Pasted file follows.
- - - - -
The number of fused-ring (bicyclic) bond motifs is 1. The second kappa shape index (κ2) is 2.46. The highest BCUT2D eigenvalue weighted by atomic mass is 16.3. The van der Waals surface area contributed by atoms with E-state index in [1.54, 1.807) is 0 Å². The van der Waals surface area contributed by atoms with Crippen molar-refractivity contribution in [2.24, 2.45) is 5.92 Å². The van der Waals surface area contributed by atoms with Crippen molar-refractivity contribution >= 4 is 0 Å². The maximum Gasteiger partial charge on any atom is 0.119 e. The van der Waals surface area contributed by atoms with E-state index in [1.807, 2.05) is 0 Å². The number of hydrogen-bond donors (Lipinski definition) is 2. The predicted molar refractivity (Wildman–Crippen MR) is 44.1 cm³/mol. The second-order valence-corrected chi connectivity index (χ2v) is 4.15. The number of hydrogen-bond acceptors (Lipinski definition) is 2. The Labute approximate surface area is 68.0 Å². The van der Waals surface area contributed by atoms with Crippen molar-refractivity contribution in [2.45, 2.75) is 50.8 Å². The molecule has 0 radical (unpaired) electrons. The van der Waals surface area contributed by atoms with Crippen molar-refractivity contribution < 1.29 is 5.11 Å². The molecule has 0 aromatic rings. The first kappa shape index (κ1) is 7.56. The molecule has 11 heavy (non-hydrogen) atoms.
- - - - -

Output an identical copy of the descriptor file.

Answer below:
The number of fused-ring (bicyclic) bond motifs is 1. The second kappa shape index (κ2) is 2.46. The highest BCUT2D eigenvalue weighted by atomic mass is 16.3. The van der Waals surface area contributed by atoms with E-state index in [1.54, 1.807) is 0 Å². The van der Waals surface area contributed by atoms with Crippen molar-refractivity contribution in [2.24, 2.45) is 5.92 Å². The van der Waals surface area contributed by atoms with Crippen molar-refractivity contribution >= 4 is 0 Å². The maximum Gasteiger partial charge on any atom is 0.119 e. The van der Waals surface area contributed by atoms with E-state index in [1.807, 2.05) is 0 Å². The number of hydrogen-bond donors (Lipinski definition) is 2. The predicted molar refractivity (Wildman–Crippen MR) is 44.1 cm³/mol. The second-order valence-corrected chi connectivity index (χ2v) is 4.15. The number of hydrogen-bond acceptors (Lipinski definition) is 2. The Labute approximate surface area is 68.0 Å². The van der Waals surface area contributed by atoms with Crippen molar-refractivity contribution in [2.45, 2.75) is 50.8 Å². The molecule has 0 radical (unpaired) electrons. The van der Waals surface area contributed by atoms with Crippen molar-refractivity contribution < 1.29 is 5.11 Å². The molecule has 0 aromatic rings. The first kappa shape index (κ1) is 7.56. The molecule has 11 heavy (non-hydrogen) atoms.